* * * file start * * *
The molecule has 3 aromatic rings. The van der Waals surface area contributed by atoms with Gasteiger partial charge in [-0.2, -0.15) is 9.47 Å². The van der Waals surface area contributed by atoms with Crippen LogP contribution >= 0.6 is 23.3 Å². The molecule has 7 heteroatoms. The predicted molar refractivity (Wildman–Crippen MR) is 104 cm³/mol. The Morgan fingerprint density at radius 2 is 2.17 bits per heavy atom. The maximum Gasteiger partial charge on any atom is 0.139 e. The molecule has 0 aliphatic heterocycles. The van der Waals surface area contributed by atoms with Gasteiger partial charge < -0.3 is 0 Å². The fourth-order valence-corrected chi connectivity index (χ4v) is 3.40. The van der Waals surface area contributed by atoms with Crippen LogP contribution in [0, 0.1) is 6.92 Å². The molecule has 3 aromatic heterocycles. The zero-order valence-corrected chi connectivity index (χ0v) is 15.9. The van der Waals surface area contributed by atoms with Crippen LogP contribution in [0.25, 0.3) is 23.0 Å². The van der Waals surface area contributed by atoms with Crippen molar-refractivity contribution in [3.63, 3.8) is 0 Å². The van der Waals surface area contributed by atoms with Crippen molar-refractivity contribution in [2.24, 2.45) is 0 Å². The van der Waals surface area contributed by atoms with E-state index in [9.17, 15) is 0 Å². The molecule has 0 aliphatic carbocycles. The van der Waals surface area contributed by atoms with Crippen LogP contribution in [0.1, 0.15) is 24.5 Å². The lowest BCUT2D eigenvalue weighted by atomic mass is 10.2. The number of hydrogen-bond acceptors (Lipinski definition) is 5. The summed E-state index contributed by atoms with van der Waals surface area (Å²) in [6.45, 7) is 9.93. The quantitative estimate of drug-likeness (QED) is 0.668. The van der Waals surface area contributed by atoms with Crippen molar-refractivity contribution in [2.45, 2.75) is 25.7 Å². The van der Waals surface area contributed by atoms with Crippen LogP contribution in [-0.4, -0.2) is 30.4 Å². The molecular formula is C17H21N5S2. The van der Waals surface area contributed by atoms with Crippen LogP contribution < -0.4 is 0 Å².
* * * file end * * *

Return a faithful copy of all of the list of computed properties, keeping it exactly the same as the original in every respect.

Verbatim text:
The molecule has 3 aromatic rings. The van der Waals surface area contributed by atoms with Gasteiger partial charge in [-0.2, -0.15) is 9.47 Å². The van der Waals surface area contributed by atoms with Crippen LogP contribution >= 0.6 is 23.3 Å². The molecule has 7 heteroatoms. The predicted molar refractivity (Wildman–Crippen MR) is 104 cm³/mol. The Morgan fingerprint density at radius 2 is 2.17 bits per heavy atom. The maximum Gasteiger partial charge on any atom is 0.139 e. The molecule has 0 aliphatic heterocycles. The van der Waals surface area contributed by atoms with Gasteiger partial charge < -0.3 is 0 Å². The fourth-order valence-corrected chi connectivity index (χ4v) is 3.40. The van der Waals surface area contributed by atoms with Crippen LogP contribution in [0, 0.1) is 6.92 Å². The molecule has 3 aromatic heterocycles. The zero-order valence-corrected chi connectivity index (χ0v) is 15.9. The van der Waals surface area contributed by atoms with Crippen LogP contribution in [0.25, 0.3) is 23.0 Å². The van der Waals surface area contributed by atoms with Crippen molar-refractivity contribution in [3.63, 3.8) is 0 Å². The van der Waals surface area contributed by atoms with Crippen molar-refractivity contribution in [2.24, 2.45) is 0 Å². The van der Waals surface area contributed by atoms with E-state index in [9.17, 15) is 0 Å². The molecule has 0 aliphatic carbocycles. The van der Waals surface area contributed by atoms with Crippen LogP contribution in [0.1, 0.15) is 24.5 Å². The lowest BCUT2D eigenvalue weighted by atomic mass is 10.2. The number of hydrogen-bond acceptors (Lipinski definition) is 5. The summed E-state index contributed by atoms with van der Waals surface area (Å²) in [6.45, 7) is 9.93. The quantitative estimate of drug-likeness (QED) is 0.668. The van der Waals surface area contributed by atoms with Crippen molar-refractivity contribution in [2.45, 2.75) is 25.7 Å². The van der Waals surface area contributed by atoms with Crippen LogP contribution in [-0.4, -0.2) is 30.4 Å². The molecular formula is C17H21N5S2. The van der Waals surface area contributed by atoms with Crippen LogP contribution < -0.4 is 0 Å².